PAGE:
Big turnout for Delta, B.C. teen’s blood donation drive

Click to play video: 'Delta teen organizes blood donor drive to honour grandfather'
Delta teen organizes blood donor drive to honour grandfather
A Delta secondary student has taken the lesson learned when her grandfather was in the hospital and organized a blood donor drive at her school. Janet Brown reports. – Feb 20, 2024

Residents of Delta, B.C., turned out in droves to Delta Secondary School on Tuesday to donate at a blood drive spearheaded by a local student.

“I had no idea it would get this big. When I first reached out to blood services, I had no idea if we could do it,” Grade 12 student Teghan Papadopoulos told Global News.

The event was the result of Papadopoulos’ capstone project, an assignment Grade 12 students complete to sum up what they’ve learned in a particular area and where they hope to go with their education.

Click to play video: 'Canada needs more donors from Black communities, Canadian Blood Services says'
Canada needs more donors from Black communities, Canadian Blood Services says

Papadopoulos, who is headed to UBC Okanagan next year, wants to work in health care. But the idea was also inspired by a family health crisis.

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“My grandfather, in 2020, was hospitalized — liver failure, kidney failure — and he needed transfusions every day,” she said.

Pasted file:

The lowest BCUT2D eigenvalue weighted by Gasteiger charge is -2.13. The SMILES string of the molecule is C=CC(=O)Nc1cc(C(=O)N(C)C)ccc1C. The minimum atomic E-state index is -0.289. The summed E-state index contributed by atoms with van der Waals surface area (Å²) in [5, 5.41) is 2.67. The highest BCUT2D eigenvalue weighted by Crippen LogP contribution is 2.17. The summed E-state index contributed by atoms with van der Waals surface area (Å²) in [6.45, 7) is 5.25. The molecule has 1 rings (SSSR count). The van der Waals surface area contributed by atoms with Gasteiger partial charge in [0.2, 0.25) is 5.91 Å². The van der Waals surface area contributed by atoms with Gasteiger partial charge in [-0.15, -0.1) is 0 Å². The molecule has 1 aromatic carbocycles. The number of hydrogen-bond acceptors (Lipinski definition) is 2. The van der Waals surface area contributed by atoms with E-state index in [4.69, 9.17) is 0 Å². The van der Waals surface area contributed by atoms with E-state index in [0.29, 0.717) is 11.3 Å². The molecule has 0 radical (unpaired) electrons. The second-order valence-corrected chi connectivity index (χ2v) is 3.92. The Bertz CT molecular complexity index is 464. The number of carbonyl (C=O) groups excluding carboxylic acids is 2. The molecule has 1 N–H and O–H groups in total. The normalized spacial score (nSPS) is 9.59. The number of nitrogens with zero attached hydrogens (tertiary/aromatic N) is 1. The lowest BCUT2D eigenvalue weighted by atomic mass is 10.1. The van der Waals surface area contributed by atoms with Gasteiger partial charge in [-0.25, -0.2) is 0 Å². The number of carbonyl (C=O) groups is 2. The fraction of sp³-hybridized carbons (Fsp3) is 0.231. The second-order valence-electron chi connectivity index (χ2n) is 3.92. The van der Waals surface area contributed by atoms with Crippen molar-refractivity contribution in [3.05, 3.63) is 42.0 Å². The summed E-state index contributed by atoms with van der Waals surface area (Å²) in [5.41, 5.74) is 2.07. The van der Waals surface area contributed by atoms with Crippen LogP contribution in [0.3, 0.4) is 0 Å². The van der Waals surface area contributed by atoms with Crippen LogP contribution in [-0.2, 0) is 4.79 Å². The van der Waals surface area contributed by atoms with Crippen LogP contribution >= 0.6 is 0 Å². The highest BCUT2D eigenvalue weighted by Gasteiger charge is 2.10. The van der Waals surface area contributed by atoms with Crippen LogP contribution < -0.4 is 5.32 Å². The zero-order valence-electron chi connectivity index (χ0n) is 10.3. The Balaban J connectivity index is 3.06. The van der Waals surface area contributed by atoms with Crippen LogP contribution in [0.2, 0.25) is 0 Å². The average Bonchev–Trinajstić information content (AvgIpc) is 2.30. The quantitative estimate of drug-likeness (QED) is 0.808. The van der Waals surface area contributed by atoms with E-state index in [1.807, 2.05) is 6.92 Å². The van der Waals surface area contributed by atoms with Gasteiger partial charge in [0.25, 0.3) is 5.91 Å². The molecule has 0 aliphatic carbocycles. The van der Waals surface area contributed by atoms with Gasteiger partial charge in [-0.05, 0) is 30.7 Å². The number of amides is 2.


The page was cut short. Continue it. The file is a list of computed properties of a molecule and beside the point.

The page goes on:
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“The idea came to me that it is so important to give blood and if I can help and if I get my community to help, then that is really important.”

Papadopoulos worked for a year with Craig Nielsen, a community development manager with Canadian Blood Services, to get the event off the ground.

“It has been amazing … we are booked up to 100 per cent,” he said.

The demand for blood and blood products in the health-care setting is both immense and constant.

“The key to remember is blood products … that are used in hospital settings only last for 42 days, it’s something we need to replenish constantly,” Nielsen said.

“One in two people in their lifetime will either know somebody or need blood products themselves.”

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Donor and recipient form life-long friendship, reunite to mark 20 years since transplant

According to research by Canadian Blood Services, just over half of Canadians are capable of donating, but only about four per cent of that group actually do.

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Nielsen said that was what was so valuable about Papadopoulos’ project — not only did it collect blood, but it also offered a chance to educate her peers about the value and need for blood donations.

Trudy Whitehurst, a long-time donor, was first in line at Tuesday’s event.

“When I had to have surgery one time I had to have three pints of blood. So I just keep doing it in case there is somebody like me,” she said.

“It only pinches for a second, and you could save somebody’s life.”

You can find out more about how to donate blood at the Canadian Blood Services website.

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